The comedy continues in Trinidad and Tobago. It took Jack Warner two days, but the former FIFA vice president finally posted a video response to British comedian John Oliver's Trinidad and Tobago television debut. Earlier this week, the host of American TV program Last Week Tonight asked Warner, via a paid national broadcast in the twin island republic, to make good on his threats and reveal allegedly incriminating FIFA documents which he has in his possession.
Warner, with a serious face, sits directly facing the camera and begins:
It is really incomprehensible how […] a national TV station could allow a foreigner — more so an American foreigner — to come into this country to embarrass its citizens […] to be critical of the way we speak, to be critical of the way we look, to be critical of our culture…and if that is what a local TV station wants to propagate on our population, I say heaven help us.
He then addresses Oliver's request:
I don't need any advice from any comedian fool who does not know anything about this country to tell me what files to release or not to release. That is not his business; I take no instructions from him. And worse yet, I don't take any instructions from an American at this point in time.
Trinidadian artist Darren Trinity Cheewah had no words — so he drew a cartoon:
Social media exploded…mostly in peals of laughter. Netizens were widely sharing the video and commenting on its inaccuracies (Warner called Oliver an American, when it is common knowledge that the comedian is British), production values and content. Facebook user Franz Gillezeau posted his own (verbal) response to Warner:
Hi Uncle Jack. […] By now I'm sure your PR manager has berated you for posting that muddled mess of a response video […]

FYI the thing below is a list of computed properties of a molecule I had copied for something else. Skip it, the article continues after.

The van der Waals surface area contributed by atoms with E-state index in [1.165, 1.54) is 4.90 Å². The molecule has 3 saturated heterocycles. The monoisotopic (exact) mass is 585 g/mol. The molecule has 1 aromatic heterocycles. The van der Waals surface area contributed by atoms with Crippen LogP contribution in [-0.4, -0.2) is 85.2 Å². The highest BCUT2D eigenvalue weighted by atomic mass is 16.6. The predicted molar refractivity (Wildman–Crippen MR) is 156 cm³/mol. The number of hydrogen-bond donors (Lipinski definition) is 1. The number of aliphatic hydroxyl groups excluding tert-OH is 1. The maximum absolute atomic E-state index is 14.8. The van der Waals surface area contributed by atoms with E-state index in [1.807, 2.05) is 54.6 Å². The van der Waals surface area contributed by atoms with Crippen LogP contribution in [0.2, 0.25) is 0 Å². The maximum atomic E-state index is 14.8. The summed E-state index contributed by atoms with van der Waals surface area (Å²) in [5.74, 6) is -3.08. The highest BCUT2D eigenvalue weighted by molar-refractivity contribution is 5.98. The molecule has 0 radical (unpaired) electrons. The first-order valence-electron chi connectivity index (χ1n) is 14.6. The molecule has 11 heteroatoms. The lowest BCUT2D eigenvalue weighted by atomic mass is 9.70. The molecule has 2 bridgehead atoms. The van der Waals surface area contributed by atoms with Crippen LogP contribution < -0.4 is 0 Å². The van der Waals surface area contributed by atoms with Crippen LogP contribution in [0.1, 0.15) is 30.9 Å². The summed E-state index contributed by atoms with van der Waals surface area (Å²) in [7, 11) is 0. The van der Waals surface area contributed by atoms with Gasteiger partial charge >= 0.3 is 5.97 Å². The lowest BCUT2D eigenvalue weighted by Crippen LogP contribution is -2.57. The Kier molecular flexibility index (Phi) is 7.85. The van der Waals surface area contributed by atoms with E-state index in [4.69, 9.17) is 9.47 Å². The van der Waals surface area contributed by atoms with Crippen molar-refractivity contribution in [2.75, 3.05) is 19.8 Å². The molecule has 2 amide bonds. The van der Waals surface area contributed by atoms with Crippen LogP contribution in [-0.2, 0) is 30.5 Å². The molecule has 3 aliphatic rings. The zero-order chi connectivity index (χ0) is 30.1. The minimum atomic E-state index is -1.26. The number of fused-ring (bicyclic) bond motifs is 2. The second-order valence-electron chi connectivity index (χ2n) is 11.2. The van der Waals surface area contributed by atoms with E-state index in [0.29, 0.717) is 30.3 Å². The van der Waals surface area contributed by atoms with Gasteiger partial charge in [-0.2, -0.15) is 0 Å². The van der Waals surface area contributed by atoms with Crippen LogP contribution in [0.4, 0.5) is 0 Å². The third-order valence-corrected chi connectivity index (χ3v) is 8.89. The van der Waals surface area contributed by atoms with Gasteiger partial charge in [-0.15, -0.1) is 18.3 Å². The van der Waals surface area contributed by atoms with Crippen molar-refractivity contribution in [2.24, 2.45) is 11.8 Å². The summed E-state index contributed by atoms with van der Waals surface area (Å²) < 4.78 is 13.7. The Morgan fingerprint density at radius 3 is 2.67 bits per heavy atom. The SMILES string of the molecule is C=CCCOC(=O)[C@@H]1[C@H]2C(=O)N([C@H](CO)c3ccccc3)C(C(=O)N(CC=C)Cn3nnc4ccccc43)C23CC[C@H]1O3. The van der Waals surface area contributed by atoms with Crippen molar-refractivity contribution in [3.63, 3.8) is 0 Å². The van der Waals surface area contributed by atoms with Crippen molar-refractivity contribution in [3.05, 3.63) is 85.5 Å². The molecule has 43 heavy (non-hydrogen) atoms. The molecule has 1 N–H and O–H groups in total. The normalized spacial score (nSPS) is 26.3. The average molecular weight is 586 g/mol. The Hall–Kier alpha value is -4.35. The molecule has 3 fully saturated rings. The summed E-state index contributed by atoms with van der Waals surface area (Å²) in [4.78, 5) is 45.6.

Not only have you allowed yourself to be drawn into this war of words, thereby giving Mr. Oliver EXACTLY what he wanted (more fodder for his show), you elected to attempt to duel a man who is MUCH better suited to the task. […] Not to mention that your feigned outrage is pathetically transparent to all but the greatest sycophants (of which I do not doubt you have an abundance).
Long story short, […] you did more to embarrass our country in your video series than the goodly Mr. Oliver could do in an hour of paid time on TV6. All that being said, keep them coming! It's comedy gold!
Oh, and lest we forget what all this is about in the first place, good luck with those indictments!
Many thought that the video's melodramatic and poorly mixed soundtrack was not helping Warner in getting across his message. On Facebook, Lesley-Ann Noel quipped, complete with shocked face emoticon:
Who advised Jack on that background music?
CNC3 Television, which posted the video on its Facebook page, was not taking any responsibility for the soundtrack or the mix (which must have sounded even muddier in broadcast) saying:
Please note the underlying music is how the video was posted by Mr Warner's staff.
Update: It has since been revealed that the music in question is by an American composer and was used without his permission.
In the video, Warner's stance against Americans may be an attempt to reframe his situation (the United States has issued an extradition request for the former football executive on various corruption charges) as a David versus Goliath face-off between the global north and south. In sharing the video on Facebook, Jamaica-based blogger Annie Paul wrote:
So now its all about ‘furrners’ and the nation…us and them…was waiting.
Curiously, Warner also took the “what happens in Vegas stays in Vegas” stance, saying:
However much we may disagree as a people, however much we may fight among ourselves, we do it among ourselves, between our borders — but against outsiders, we have to stand united.
Some netizens took this statement as a veiled message to the country's ruling political party, which he named as potentially being involved in the FIFA “funding” scandal, to not comply with the extradition request. Towards the end of the piece, Warner confirms that it was Oliver who “embarrassed” the country — a claim which didn't go over so well on Facebook, with most netizens insisting that Warner himself was the one who brought shame on Trinidad and Tobago.